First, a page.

David Sirota on the Clinton Campaign
Jim Crow: Anti-Vagrancy and Anti-Enticement

I Find Myself Unable to Disagree...

How could anyone possibly disagree with this, from Paul Graham?

How to Disagree: The web is turning writing into a conversation.... Many who respond to something disagree with it.... Agreeing tends to motivate people less than disagreeing. And when you agree there's less to say.... The result is there's a lot more disagreeing going on, especially measured by the word....

If we're all going to be disagreeing more, we should be careful to do it well... here's an attempt at a disagreement hierarchy:

DH0. Name-calling.... DH1. Ad Hominem.... DH2. Responding to Tone.... DH3. Contradiction.... DH4. Counterargument.... DH5. Refutation.... DH6. Refuting the Central Point....

Truly refuting something requires one to refute its central point, or at least one of them. And that means one has to commit explicitly to what the central point is. So a truly effective refutation would look like:

The author's main point seems to be x. As he says:


But this is wrong for the following reasons...

The quotation you point out as mistaken need not be the actual statement of the author's main point. It's enough to refute something it depends upon.

What It Means

Now we have a way of classifying forms of disagreement... while DH levels don't set a lower bound on the convincingness of a reply, they do set an upper bound. A DH6 response might be unconvincing, but a DH2 or lower response is always unconvincing.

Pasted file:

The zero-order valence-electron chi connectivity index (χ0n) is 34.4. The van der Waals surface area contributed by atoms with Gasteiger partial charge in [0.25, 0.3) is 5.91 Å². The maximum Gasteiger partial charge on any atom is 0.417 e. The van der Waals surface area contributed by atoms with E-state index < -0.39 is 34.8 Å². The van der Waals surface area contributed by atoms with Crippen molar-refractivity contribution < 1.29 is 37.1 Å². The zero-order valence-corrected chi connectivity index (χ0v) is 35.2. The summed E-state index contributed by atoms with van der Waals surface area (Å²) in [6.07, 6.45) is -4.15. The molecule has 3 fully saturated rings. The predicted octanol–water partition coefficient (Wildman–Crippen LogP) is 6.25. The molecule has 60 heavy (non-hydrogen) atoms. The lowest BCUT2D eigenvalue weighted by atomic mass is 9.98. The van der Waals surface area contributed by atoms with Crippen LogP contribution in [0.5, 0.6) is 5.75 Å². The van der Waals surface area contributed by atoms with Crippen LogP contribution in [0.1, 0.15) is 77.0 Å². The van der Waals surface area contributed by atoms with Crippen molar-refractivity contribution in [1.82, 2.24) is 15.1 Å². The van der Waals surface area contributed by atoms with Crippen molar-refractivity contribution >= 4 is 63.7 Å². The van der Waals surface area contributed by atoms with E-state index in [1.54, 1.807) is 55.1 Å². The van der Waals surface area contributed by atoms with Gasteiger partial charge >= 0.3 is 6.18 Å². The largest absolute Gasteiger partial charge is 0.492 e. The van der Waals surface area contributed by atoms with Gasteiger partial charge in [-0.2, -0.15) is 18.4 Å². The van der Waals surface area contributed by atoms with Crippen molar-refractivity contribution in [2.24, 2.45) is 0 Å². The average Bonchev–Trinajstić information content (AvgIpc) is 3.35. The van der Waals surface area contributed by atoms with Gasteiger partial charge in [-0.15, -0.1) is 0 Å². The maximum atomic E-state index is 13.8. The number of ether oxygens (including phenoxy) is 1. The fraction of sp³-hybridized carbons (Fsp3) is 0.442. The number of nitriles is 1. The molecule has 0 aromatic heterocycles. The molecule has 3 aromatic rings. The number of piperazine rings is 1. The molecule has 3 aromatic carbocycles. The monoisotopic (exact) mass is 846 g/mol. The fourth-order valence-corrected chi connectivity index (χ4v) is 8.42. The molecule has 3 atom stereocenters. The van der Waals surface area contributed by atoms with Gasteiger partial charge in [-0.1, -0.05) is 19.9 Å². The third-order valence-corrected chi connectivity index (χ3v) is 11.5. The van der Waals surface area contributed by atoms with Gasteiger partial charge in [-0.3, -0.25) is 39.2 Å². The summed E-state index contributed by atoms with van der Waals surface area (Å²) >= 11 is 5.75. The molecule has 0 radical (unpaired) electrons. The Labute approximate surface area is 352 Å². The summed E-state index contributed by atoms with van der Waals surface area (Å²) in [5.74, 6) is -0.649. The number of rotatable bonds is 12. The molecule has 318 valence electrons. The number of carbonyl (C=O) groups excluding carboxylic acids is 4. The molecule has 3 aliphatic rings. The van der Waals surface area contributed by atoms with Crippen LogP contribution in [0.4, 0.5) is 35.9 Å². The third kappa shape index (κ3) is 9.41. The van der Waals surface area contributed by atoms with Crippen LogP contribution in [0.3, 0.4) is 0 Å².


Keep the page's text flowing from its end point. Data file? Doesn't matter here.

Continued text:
The most obvious advantage of classifying the forms of disagreement is that it will help people to evaluate what they read. In particular, it will help them to see through intellectually dishonest arguments.... By giving names to the different forms of disagreement, we give critical readers a pin for popping such balloons.

Such labels may help writers too. Most intellectual dishonesty is unintentional....

But the greatest benefit of disagreeing well is not just that it will make conversations better, but that it will make the people who have them happier. If you study conversations, you find there is a lot more meanness down in DH1 than up in DH6. You don't have to be mean when you have a real point to make. In fact, you don't want to. If you have something real to say, being mean just gets in the way.

If moving up the disagreement hierarchy makes people less mean, that will make most of them happier. Most people don't really enjoy being mean; they do it because they can't help it.